Thailand: West Railay
Michael and I traveled to Thailand as part of our 2007 career break. The following is an excerpt from our travel blog.
[singlepic=664,200,,,right]One thing is for sure the Thais really have the tourist transportation down. Whether it’s by longtail, ferry or high-speed boat by water, or minivan, tuk tuk or bus on land, the various networks of getting from one destination to the next is relatively easy to do – even if you don’t speak the language.
Our next destination was West Railay beach, which is situated in the province on mainland Krabi. From Kho Ngai we took a high speek boat to Ko Lanta (1 hr.) where we met up with a ferry heading to Ao Nang – the drop off point for destinations to Krabi. And as West Railay was tucked in amongst massive limestone walls, the only way to get there is by longtail boat, which picked us up from the ferry.
After coming from quiet Kho Ngai, West Railay seemed like a city to us – they actually had a food market, ATM and even a few vendors. Other than that, the resorts are all bungalow style and tucked into the landscape, which still offers a sense of exclusiveness. But it is definitely a popular base camp for many travelers, as it is central to visiting just about any destination around the Andaman Coast, even day trips. And there were plenty on offer. And because of the massive limestone formations surrounding the headland, it is a hot spot for rock climbing – even beginners.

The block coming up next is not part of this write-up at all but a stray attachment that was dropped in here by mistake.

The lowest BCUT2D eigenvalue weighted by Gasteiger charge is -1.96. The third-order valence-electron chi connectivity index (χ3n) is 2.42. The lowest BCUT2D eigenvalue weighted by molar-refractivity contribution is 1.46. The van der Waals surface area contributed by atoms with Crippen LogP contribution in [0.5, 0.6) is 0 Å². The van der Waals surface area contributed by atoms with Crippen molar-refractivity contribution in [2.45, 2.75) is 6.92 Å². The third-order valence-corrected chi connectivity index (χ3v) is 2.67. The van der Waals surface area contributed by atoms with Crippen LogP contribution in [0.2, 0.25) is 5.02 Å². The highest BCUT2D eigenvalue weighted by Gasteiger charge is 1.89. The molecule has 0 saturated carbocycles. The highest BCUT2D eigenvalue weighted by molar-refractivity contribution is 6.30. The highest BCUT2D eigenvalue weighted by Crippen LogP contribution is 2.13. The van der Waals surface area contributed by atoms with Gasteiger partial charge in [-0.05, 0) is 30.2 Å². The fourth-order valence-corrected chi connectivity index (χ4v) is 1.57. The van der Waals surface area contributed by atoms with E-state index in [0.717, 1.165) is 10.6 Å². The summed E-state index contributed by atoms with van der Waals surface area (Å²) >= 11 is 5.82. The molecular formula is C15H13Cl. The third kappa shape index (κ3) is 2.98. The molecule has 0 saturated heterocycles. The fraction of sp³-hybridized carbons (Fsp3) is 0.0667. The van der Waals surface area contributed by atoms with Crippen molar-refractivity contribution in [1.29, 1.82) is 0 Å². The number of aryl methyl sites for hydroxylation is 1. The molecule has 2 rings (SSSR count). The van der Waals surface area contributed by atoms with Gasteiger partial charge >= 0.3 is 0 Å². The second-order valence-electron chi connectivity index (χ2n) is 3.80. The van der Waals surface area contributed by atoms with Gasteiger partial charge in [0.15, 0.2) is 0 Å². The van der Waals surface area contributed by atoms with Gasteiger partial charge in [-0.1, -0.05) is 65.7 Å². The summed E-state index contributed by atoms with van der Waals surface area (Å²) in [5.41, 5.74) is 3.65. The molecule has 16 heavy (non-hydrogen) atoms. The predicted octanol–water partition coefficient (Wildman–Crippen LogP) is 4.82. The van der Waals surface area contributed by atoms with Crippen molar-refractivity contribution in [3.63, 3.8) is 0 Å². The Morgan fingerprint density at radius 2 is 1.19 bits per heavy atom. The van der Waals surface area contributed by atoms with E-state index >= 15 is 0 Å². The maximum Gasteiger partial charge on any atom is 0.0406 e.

[singlepic=674,200,,,left]We decided we would spend our few days doing a little more relaxing on the beach. But we also decided to get out and explore some of the area by kayak. Protected from the Andaman Sea by Krabi and Phuket is Ao Phang Nga Bay, which is edged by mangroves and limestone karsts. It is also known for its hongs, which house tidal lagoons only accessible by kayaking through murky tunnels and past limestone outcrops.
We decided to venture through the Bor Tor area. In addition to kayaking through mangroves and entering one of these lagoons, whose entrance was obscured by vines, we also visited caves which housed pre-historic wall paintings by the sea gypsies. Now sitting way above the tree line, these caves were once at sea level and the sea gypsies would make living rooms and bedrooms amongst the crags in the caves ceiling.
[singlepic=652,200,,,right]Back on West Railay, we enjoyed our last sunset looking out at all of the soccer matches happening up and down the beach. Like clockwork as the sun is about to set, Thais who have ended their work day, take to the beach for massive matches. It seems that anyone can jump in and at some point there must have been almost 40 people on one particular “field”. While sipping a cold Chang from our beach side table, their silhouettes were book-ended by the limestone karsts, glowing pink in the setting sun.
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